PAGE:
by Phyllis Rappa
For the past 21 years, Phyllis Rappa has been working in Romblon, Philippines translating the New Testament into the Romblomanon language. This is her story of why she chose to work with this people group, the challenges she faced, and how the Word has changed the community.
The province of Romblon is made up of three main islands situated right in the centre of the Philippines with a population of about 200,000 people.
About half of these people speak the Romblomanon language. This language is unwritten and used in the daily interaction of the people. However, Tagalog, the national language, is used in communicating with outsiders and in official situations.
Someone asked what made me decide to choose Romblon. Translators were given the option to visit various projects before making a decision. I had visited several, going all way from Manila to Mindanao and also travelling on a small plane to a tiny island in the middle of the ocean where a translator was working alone. But I did not feel peace about working in any of these places.
Then I heard that the team in Romblon had decided to return to their home country for personal reasons and needed someone to replace them. I spent a week visiting them in Romblon and immediately felt peace and knew that God was leading me to that project. I informed my director about this decision and was then officially assigned to the Romblon project.
When I first arrived in Romblon, I lived on the main island called Romblon, Romblon, which is the provincial capital. My house had bamboo walls and the roof was made from a type of grass called cogon. There was no electricity or running water in my village, so I had to make do with a kerosene lamp and use water fetched from a well.
My first two years were focused on language learning – mostly practising with the children who lived in the neighbourhood. There was never a dull moment – I enjoyed my interactions with the many people I met because they helped to increase my language proficiency.
I also made cultural observations which I wrote in a journal. My purpose there was to learn the language so that I could begin to translate the New Testament into Romblomanon.
In order to begin translation, I had to produce a 1,000-word dictionary, write a description of the grammatical structure and also of the sound system. Then, a consultant came to the village to test me on my language proficiency. It was an answer to prayer when he said that I had passed this test with flying colours.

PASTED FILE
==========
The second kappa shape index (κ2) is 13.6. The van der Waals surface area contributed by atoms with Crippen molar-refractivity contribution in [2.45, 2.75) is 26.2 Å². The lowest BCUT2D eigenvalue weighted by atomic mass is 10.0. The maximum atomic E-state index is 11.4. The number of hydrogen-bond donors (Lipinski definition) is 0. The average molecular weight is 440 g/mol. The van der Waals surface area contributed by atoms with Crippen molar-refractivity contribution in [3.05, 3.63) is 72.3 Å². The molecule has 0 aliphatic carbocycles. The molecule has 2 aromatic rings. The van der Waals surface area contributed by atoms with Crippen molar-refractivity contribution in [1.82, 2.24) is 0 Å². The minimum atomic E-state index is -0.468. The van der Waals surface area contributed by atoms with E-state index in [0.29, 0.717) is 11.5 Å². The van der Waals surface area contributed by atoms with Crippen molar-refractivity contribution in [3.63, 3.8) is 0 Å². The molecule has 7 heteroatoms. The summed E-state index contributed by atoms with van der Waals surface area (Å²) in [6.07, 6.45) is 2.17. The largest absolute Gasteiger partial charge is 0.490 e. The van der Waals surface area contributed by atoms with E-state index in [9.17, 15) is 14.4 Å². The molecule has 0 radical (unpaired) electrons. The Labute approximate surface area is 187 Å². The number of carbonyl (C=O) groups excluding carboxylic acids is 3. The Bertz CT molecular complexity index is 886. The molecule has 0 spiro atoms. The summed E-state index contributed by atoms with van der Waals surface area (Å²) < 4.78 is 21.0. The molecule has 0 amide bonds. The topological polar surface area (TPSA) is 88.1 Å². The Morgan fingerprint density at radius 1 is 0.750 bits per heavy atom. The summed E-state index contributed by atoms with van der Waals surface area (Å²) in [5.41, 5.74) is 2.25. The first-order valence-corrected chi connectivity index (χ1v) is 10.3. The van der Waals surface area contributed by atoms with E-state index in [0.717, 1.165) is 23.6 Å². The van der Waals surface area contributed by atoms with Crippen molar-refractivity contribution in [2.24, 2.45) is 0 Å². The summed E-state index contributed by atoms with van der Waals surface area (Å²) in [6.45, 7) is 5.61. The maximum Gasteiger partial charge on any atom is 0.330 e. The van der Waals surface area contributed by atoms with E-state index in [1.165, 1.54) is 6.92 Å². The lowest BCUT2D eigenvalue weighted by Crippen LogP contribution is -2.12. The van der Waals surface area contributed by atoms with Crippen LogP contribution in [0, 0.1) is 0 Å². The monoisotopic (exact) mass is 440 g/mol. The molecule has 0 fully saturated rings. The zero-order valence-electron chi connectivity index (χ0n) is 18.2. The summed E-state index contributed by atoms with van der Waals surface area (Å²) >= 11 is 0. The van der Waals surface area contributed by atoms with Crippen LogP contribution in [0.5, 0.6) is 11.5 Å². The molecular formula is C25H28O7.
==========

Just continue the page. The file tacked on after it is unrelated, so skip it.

Having met all the requirements, I attended a translation workshop before I could begin translating. In 1998, I completed my first translation, the book of James. Portions of Genesis were published after that. This came in the form of a storybook on the life of Joseph (Genesis chapters 37-50).
After two years in Romblon, another team joined me. In 2012, together with the local pastors, we launched a Bible study of the book of Luke. We started the Bible study in the children’s church and the attendance grew from about 40 members to more than 100 members.
There have been many testimonies of lives transformed. For example, a lady shared that she used to be depressed and contemplated suicide. But when she started attending the Bible studies, she was encouraged and decided against taking her own life.
There have been many challenges during the course of the project. One incident was when a typhoon blew over the island. The strong winds completely stripped the branches from all the trees. A large branch flew at a high speed towards the front window of my house – but it miraculously dropped just inches from the window.
Another time, I was so ill that I could not eat or drink for five days. I had to travel for 12 hours by ferry back to Manila to get medical treatment and recover from this illness.
I want to thank the Lord for his grace and strength to overcome the various challenges during the course of this translation project. I am also very thankful for all the people who have prayed and supported me all this time. The fields are ripe for harvest in Romblon.
As of 2017, the 27 books of the Romblomanon NT have been revised and approved by the consultant. The revised introductions to each book and the main introduction will be approved soon. What is left is the editing of the glossary, some work on the technical details as well as the scheduling of the audio recording of the NT. The target date for the dedication will be in 2018.
The goal of our project is to see people’s lives transformed through the translated Scriptures and we have already seen it happening. The word had indeed has come to Romblon.